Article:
The Enterprise Bill was published in September 2015 and, in our commentary on this Bill, we explained that it paved the way for significant changes to the system of appeals against business rates assessments in England. The first details of these changes have emerged in a consultation paper called “Check, Challenge, Appeal“, published by the Department for Communities and Local Government. The consultation applies only to England, although the devolved administrations in Wales and Scotland may make similar changes of their own, and suggests that any changes will come into effect from 1 April 2017, which is the date of the next rating revaluation.
At present ratepayers who are unhappy with their business rates assessment may make a “proposal” to alter their assessment. Such a proposal need only include very limited details of what change the ratepayer proposes and is sent to the Valuation Office Agency (VOA), the government agency responsible for rating assessments. If the ratepayer and the VOA cannot reach agreement the matter is referred to the Valuation Tribunal for England (VTE) for determination. The consultation paper sets out proposals for an entirely new system based on the three stages of check, challenge and appeal.
The “check” stage will require the ratepayer to validate the facts on which the rating list entry is based and to provide any missing information. Until this stage is completed a ratepayer will not be able to make any formal challenge to their assessment. The facts found at this stage will be binding on the ratepayer throughout the remaining stages of the process. So what may appear to be a simple “box ticking” exercise could have a significant effect on a ratepayer’s later position. There will also be penalties of up to £500 for providing false information which will further increase the significance of this part of the process. Once the check stage is complete, the VOA will notify the ratepayer that facts are agreed and of any consequential change to the assessment. When that is done, or in any event after 12 months, the ratepayer may make a formal “challenge” against the assessment.
The “challenge” can be made only within four months of completion of the check stage and will require the ratepayer to provide grounds, reasons, and evidence as to why the assessment is wrong, and to set out the alternative valuation that is proposed. Only then will the VOA provide what is described as a “proportionate” response to the ratepayer’s challenge. This is the point at which any discussions between the parties will take place and it will conclude with the issue of a “decision notice” by the VOA that will set out whether, in the light of the challenge, they propose to make any alteration to the assessment, and what that alteration would be. Once such a notice is issued, or if no decision notice is issued within 18 months of a challenge, the ratepayer may enter a formal “appeal”.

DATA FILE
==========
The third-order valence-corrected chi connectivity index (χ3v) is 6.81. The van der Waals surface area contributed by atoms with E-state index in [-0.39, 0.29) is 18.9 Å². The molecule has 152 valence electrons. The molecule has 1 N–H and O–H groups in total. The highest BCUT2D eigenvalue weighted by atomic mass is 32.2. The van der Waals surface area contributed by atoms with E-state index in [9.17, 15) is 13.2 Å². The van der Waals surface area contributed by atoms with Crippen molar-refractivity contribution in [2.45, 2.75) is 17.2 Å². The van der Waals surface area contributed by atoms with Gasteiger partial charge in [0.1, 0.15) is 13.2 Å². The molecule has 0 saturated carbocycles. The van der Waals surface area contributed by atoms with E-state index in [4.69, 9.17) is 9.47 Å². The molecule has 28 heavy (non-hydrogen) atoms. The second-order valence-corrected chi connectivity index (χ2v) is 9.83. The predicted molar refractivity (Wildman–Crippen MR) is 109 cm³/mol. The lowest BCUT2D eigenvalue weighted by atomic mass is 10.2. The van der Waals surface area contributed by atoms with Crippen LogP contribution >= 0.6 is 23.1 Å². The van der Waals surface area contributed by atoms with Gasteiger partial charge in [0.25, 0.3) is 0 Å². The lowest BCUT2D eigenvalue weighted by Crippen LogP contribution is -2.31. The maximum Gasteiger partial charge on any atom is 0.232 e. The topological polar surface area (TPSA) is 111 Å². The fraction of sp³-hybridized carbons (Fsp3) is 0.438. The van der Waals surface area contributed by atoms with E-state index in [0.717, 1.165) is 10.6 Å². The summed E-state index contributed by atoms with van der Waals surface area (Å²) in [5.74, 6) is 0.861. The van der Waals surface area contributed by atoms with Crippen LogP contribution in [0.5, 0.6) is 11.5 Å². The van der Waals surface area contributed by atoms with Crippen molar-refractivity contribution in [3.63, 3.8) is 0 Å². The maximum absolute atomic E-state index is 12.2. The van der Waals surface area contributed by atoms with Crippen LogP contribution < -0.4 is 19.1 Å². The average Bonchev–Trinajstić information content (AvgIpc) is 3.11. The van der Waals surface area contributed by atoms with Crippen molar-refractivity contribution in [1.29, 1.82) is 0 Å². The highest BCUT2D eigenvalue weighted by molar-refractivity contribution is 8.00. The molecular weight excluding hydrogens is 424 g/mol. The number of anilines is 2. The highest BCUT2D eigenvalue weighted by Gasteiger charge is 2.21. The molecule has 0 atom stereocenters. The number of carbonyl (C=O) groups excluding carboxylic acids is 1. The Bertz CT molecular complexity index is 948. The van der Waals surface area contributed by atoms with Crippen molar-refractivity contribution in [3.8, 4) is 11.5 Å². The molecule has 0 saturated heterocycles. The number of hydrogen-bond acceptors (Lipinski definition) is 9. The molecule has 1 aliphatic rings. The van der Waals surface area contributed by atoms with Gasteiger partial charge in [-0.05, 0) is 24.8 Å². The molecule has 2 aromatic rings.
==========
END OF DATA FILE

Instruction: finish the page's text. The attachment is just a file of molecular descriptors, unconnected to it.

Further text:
An “appeal” can only be made within four months of completion of the “challenge” stage and will be limited to considering only the VOA decision notice and will make that consideration only on the basis of the evidence presented at the check and challenge stages. The introduction of any new evidence at this stage is to be limited. The “appeal” is made to the VTE and is likely to involve an appeal fee of between £100-£300, refundable if the appeal is successful.
There is general agreement that the present appeal system is not working satisfactorily, but the proposed new system seems more designed to discourage ratepayers, particularly smaller businesses, from appealing, rather than ensuring that the appeal process arrives at the correct outcome.
This is an assessed tax, rather than a self-assessed one, and it seems unreasonable that there should not be some onus on the VOA to explain how it has arrived at its assessment, and the evidence on which that assessment is based, instead of requiring the ratepayer first to provide the evidence as to why the assessment may be wrong. The proposed changes increase complexity by replacing a two-stage process (proposal and appeal) with a three-stage one (check, challenge and appeal) and do not allow for challenges in respect of properties that may be comparable one with another to proceed together. The proposals also contain quite sweeping powers for the VOA to decide what evidence may or may not be admitted and when discussions are to be deemed to be concluded.
Ratepayers are likely to be very concerned by some of these proposed changes and many will no doubt wish to make their responses to the consultation paper. The deadline for responses is 4 January 2016.